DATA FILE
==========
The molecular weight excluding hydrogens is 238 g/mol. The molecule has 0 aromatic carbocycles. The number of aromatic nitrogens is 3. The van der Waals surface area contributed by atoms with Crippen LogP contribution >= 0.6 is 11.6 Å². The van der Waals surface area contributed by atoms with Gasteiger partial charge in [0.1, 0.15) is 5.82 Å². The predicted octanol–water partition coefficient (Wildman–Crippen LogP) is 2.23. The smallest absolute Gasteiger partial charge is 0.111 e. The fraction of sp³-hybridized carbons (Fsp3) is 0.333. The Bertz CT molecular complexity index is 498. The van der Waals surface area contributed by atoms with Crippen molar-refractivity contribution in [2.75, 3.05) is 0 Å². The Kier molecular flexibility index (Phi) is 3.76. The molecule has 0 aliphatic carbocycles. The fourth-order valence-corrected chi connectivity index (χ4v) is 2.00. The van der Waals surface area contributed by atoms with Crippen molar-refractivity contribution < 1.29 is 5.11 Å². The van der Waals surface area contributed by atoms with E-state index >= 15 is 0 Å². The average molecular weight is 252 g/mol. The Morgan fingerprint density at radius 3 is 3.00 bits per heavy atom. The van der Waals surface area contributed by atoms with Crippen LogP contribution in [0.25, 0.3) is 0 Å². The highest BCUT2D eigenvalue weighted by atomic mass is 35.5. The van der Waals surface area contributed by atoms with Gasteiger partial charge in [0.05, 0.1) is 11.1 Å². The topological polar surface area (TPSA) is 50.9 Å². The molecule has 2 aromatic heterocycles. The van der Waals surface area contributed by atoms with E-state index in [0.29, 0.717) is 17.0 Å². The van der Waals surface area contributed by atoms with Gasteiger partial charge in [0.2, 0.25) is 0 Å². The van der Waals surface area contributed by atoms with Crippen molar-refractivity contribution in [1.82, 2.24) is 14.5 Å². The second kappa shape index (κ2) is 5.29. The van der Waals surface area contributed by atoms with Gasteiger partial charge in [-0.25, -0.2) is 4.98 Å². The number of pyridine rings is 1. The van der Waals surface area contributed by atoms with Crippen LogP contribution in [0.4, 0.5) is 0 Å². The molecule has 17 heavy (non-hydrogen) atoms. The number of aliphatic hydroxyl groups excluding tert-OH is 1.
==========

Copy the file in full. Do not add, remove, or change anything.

The molecular weight excluding hydrogens is 238 g/mol. The molecule has 0 aromatic carbocycles. The number of aromatic nitrogens is 3. The van der Waals surface area contributed by atoms with Crippen LogP contribution >= 0.6 is 11.6 Å². The van der Waals surface area contributed by atoms with Gasteiger partial charge in [0.1, 0.15) is 5.82 Å². The predicted octanol–water partition coefficient (Wildman–Crippen LogP) is 2.23. The smallest absolute Gasteiger partial charge is 0.111 e. The fraction of sp³-hybridized carbons (Fsp3) is 0.333. The Bertz CT molecular complexity index is 498. The van der Waals surface area contributed by atoms with Crippen molar-refractivity contribution in [2.75, 3.05) is 0 Å². The Kier molecular flexibility index (Phi) is 3.76. The molecule has 0 aliphatic carbocycles. The fourth-order valence-corrected chi connectivity index (χ4v) is 2.00. The van der Waals surface area contributed by atoms with Crippen molar-refractivity contribution < 1.29 is 5.11 Å². The van der Waals surface area contributed by atoms with E-state index >= 15 is 0 Å². The average molecular weight is 252 g/mol. The Morgan fingerprint density at radius 3 is 3.00 bits per heavy atom. The van der Waals surface area contributed by atoms with Crippen LogP contribution in [0.25, 0.3) is 0 Å². The highest BCUT2D eigenvalue weighted by atomic mass is 35.5. The van der Waals surface area contributed by atoms with Gasteiger partial charge in [0.05, 0.1) is 11.1 Å². The topological polar surface area (TPSA) is 50.9 Å². The molecule has 2 aromatic heterocycles. The van der Waals surface area contributed by atoms with E-state index in [0.29, 0.717) is 17.0 Å². The van der Waals surface area contributed by atoms with Gasteiger partial charge in [0.2, 0.25) is 0 Å². The van der Waals surface area contributed by atoms with Crippen molar-refractivity contribution in [1.82, 2.24) is 14.5 Å². The second kappa shape index (κ2) is 5.29. The van der Waals surface area contributed by atoms with Gasteiger partial charge in [-0.25, -0.2) is 4.98 Å². The number of pyridine rings is 1. The van der Waals surface area contributed by atoms with Crippen LogP contribution in [0.4, 0.5) is 0 Å². The molecule has 17 heavy (non-hydrogen) atoms. The number of aliphatic hydroxyl groups excluding tert-OH is 1.